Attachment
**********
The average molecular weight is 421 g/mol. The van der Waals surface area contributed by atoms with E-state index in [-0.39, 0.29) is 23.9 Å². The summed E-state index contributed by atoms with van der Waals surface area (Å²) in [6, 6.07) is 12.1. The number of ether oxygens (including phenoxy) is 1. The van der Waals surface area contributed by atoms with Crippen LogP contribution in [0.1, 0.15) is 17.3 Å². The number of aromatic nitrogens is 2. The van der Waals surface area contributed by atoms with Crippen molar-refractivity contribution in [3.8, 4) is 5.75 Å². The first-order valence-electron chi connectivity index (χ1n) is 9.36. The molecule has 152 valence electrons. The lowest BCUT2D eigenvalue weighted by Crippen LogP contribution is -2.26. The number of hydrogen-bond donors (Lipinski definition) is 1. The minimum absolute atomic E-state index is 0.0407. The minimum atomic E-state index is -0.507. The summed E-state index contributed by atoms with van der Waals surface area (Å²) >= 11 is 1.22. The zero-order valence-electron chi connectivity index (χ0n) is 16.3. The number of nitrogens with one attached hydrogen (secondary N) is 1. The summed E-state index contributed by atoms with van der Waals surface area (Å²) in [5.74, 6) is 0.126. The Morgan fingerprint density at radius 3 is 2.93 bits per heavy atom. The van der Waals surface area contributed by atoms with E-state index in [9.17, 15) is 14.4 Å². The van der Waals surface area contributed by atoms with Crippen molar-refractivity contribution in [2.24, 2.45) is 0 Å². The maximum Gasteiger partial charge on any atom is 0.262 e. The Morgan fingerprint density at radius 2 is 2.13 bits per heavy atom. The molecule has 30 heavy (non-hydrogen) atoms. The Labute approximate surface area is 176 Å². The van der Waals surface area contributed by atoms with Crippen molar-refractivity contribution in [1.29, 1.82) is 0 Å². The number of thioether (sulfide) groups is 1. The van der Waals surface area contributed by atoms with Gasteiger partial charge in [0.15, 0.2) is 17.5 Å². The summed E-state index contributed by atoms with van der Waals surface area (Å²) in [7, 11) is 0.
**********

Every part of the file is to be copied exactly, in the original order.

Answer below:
The average molecular weight is 421 g/mol. The van der Waals surface area contributed by atoms with E-state index in [-0.39, 0.29) is 23.9 Å². The summed E-state index contributed by atoms with van der Waals surface area (Å²) in [6, 6.07) is 12.1. The number of ether oxygens (including phenoxy) is 1. The van der Waals surface area contributed by atoms with Crippen LogP contribution in [0.1, 0.15) is 17.3 Å². The number of aromatic nitrogens is 2. The van der Waals surface area contributed by atoms with Crippen molar-refractivity contribution in [3.8, 4) is 5.75 Å². The first-order valence-electron chi connectivity index (χ1n) is 9.36. The molecule has 152 valence electrons. The lowest BCUT2D eigenvalue weighted by Crippen LogP contribution is -2.26. The number of hydrogen-bond donors (Lipinski definition) is 1. The minimum absolute atomic E-state index is 0.0407. The minimum atomic E-state index is -0.507. The summed E-state index contributed by atoms with van der Waals surface area (Å²) >= 11 is 1.22. The zero-order valence-electron chi connectivity index (χ0n) is 16.3. The number of nitrogens with one attached hydrogen (secondary N) is 1. The summed E-state index contributed by atoms with van der Waals surface area (Å²) in [5.74, 6) is 0.126. The Morgan fingerprint density at radius 3 is 2.93 bits per heavy atom. The van der Waals surface area contributed by atoms with E-state index in [9.17, 15) is 14.4 Å². The van der Waals surface area contributed by atoms with Crippen molar-refractivity contribution in [2.24, 2.45) is 0 Å². The maximum Gasteiger partial charge on any atom is 0.262 e. The Morgan fingerprint density at radius 2 is 2.13 bits per heavy atom. The molecule has 30 heavy (non-hydrogen) atoms. The Labute approximate surface area is 176 Å². The van der Waals surface area contributed by atoms with Crippen molar-refractivity contribution in [1.29, 1.82) is 0 Å². The number of thioether (sulfide) groups is 1. The van der Waals surface area contributed by atoms with Gasteiger partial charge in [0.15, 0.2) is 17.5 Å². The summed E-state index contributed by atoms with van der Waals surface area (Å²) in [7, 11) is 0.